Chateau Montelena's rich history began on a chilly fall morning when Alfred L. Tubbs spaded over and inspected the soil where he thought of planting estate vineyards. He'd heard the Napa Valley was the best place to grow grapes in California. A deal was struck and in January of 1882 the San Francisco entrepreneur owned 254 acres of rugged land just two miles north of Calistoga at the base of Mount Saint Helena. The soils are well drained, stony and loose – perfect for the vine cuttings he would plant.
It took less than a decade to turn his dream into reality. First Tubbs planted his vineyards, then he built his Chateau, and in 1886 he imported a French-born winemaker. By 1896 his winery, christened Chateau Montelena (a contracted form of Mount Saint Helena), was the seventh largest in the Napa Valley.
Winemaking at the Chateau came to an end with prohibition. After prohibition was repealed, the Tubbs family continued to harvest the vineyard, making some wines and selling grapes to other wineries and home winemakers until they sold the winery in 1958.
The Chateau and its overgrown grounds passed into the hands of Chinese electrical engineer Yort Wing Frank and his wife Jeanie, who were looking for a peaceful spot to retire. The Chateau inspired Frank to excavate a lake with grounds landscaped to reflect the Chinese gardens of his homeland. Today, Jade Lake is considered one of Napa Valley's most beautiful sanctuaries, home to a variety of fish and wildlife, and surrounded by weeping willows and native fauna.
In 1968, Lee and Helen Paschich bought the property, and brought Jim Barrett, then a lawyer in Southern California, in as a partner. Under Jim's leadership, the vineyard was cleared and replanted, and the Chateau outfitted with modern winemaking equipment. He assembled a team to oversee the vineyard and winemaking, and grew and contracted for the highest-quality grapes in the Napa Valley. In 1972 wines were made for the first time.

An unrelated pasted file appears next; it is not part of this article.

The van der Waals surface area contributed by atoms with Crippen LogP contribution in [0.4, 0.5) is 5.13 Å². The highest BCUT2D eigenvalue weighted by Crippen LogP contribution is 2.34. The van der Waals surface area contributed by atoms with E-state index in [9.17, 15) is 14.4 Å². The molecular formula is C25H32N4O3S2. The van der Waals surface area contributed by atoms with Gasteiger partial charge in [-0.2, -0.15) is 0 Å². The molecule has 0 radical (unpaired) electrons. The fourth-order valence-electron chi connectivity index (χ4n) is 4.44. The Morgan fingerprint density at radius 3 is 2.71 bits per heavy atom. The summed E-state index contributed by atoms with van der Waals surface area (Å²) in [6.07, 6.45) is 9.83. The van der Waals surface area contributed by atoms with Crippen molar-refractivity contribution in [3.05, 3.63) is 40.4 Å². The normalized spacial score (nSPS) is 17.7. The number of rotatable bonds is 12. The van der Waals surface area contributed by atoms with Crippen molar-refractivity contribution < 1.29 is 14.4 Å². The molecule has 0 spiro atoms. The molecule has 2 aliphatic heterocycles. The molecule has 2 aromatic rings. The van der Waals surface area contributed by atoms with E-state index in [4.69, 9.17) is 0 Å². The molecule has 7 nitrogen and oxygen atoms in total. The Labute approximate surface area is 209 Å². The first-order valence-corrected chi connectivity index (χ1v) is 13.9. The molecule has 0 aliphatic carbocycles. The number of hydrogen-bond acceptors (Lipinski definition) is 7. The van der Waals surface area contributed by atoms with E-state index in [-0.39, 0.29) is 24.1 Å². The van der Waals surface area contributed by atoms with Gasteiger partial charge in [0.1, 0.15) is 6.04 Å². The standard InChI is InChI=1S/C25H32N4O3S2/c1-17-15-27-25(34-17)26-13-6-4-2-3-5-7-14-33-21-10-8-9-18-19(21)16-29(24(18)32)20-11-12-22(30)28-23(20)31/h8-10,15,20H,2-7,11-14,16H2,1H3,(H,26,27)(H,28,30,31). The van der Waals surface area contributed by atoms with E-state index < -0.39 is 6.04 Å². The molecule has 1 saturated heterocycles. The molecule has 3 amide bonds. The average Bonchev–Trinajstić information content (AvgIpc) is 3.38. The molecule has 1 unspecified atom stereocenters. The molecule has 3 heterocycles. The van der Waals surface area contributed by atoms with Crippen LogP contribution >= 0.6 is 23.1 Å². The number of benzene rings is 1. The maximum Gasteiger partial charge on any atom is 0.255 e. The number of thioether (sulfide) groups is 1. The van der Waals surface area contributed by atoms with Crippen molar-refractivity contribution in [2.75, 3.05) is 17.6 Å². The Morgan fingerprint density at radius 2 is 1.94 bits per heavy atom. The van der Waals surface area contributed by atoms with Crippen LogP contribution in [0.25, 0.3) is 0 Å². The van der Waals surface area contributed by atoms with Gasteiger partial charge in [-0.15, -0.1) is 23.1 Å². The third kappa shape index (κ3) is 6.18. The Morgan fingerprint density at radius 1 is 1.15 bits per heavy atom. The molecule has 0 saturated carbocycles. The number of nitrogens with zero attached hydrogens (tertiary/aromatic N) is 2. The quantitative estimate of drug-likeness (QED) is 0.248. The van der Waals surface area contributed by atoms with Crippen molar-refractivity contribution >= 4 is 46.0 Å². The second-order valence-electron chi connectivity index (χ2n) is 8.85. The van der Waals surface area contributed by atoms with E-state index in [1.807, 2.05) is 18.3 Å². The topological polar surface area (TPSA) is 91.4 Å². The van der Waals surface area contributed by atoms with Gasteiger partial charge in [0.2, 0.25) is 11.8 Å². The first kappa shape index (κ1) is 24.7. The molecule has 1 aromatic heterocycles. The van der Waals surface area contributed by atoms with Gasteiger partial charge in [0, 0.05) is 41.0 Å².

That same year, Jim bought the estate from Lee Paschich. The first few years he still lived and worked in Southern California, and so “commuted” to the winery on a regular basis in his own airplane.
In 1976 Chateau Montelena put California at the forefront of the wine world. That year a who's-who of the French wine and food establishment gathered for a grand tasting at the Inter-Continental Hotel in Paris. Four white Burgundies were tasted against six California Chardonnays. When the scores were tallied, the French Judges were convinced that the top-ranking white wine was one of their own. In fact, it was Chateau Montelena's 1973 Chardonnay, rated above all other wines. This seminal event has been memorialized recently in the book "The Judgment of Paris," by George Taber, as well as in the 2008 feature film Bottle Shock.
Today Chateau Montelena continues to be the quality benchmark in Napa Valley, consistently producing some of the finest wines in California. Jim and his son, Master Winemaker Bo Barrett, continue to run the estate with the help of Winemaker Cameron Parry and Vineyard Manager Dave Vella.
"Modern-day society seems to always be in search of new stars, but this winery has been a Cabernet Sauvignon superhero for over 30 years! Chateau Montelena's Estate Cabernet Sauvignon remains one of California's most remarkable Cabernets. I have been following it since the early 1970s, and even the most difficult vintages are still drinking beautifully. The home vineyard is so consistent that even in difficult vintages this wine is far better than its competition." Robert Parker, The World's Greatest Wine Estates
May 14th, 2013
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The June 2013 issue of Wine & Spirits Magazines has a mention on Chateau Montelena’s recent historic recognition and the recent parting of founder James Barrett. See below for the clip and excerpt.
“Chateau Montelena continues to make wine 125 years later in Tubb’s stately stone building, and both the founding period and the later rebirth of the winery recently earned Montelena a spot on the National Register of Historic Places. While the latest recognition arrived, another chapter in Chateau Montelena’s story came to a close – founder James Barrett passed away on March 14, 2013. Barrett served in the Navy during World War II and spent over 20 years practicing law before purchasing and refurbishing Chateau Montelena in 1972. Barrett remained involved with the winery until his death, and his son Bo continues to manage Chateau Montelena and make the wine.”